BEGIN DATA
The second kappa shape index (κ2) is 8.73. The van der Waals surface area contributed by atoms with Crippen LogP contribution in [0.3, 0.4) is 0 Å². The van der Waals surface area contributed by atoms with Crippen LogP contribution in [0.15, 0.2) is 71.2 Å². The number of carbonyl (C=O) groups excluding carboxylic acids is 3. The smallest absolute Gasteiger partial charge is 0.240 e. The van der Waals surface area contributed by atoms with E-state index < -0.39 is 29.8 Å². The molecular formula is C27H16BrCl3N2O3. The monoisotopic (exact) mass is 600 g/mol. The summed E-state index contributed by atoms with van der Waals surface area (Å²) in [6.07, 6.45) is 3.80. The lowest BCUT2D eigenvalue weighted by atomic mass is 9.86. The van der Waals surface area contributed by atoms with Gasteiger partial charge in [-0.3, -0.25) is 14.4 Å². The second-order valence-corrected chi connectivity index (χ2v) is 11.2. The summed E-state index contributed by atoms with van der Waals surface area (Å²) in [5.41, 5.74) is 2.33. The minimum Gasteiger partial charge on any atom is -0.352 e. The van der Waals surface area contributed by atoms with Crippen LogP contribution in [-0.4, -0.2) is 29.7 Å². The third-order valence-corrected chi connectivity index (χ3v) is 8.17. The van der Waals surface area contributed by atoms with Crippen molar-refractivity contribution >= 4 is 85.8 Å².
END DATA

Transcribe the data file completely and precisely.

The second kappa shape index (κ2) is 8.73. The van der Waals surface area contributed by atoms with Crippen LogP contribution in [0.3, 0.4) is 0 Å². The van der Waals surface area contributed by atoms with Crippen LogP contribution in [0.15, 0.2) is 71.2 Å². The number of carbonyl (C=O) groups excluding carboxylic acids is 3. The smallest absolute Gasteiger partial charge is 0.240 e. The van der Waals surface area contributed by atoms with E-state index < -0.39 is 29.8 Å². The molecular formula is C27H16BrCl3N2O3. The monoisotopic (exact) mass is 600 g/mol. The summed E-state index contributed by atoms with van der Waals surface area (Å²) in [6.07, 6.45) is 3.80. The lowest BCUT2D eigenvalue weighted by atomic mass is 9.86. The van der Waals surface area contributed by atoms with Gasteiger partial charge in [-0.3, -0.25) is 14.4 Å². The second-order valence-corrected chi connectivity index (χ2v) is 11.2. The summed E-state index contributed by atoms with van der Waals surface area (Å²) in [5.41, 5.74) is 2.33. The minimum Gasteiger partial charge on any atom is -0.352 e. The van der Waals surface area contributed by atoms with Crippen LogP contribution in [-0.4, -0.2) is 29.7 Å². The third-order valence-corrected chi connectivity index (χ3v) is 8.17. The van der Waals surface area contributed by atoms with Crippen molar-refractivity contribution >= 4 is 85.8 Å².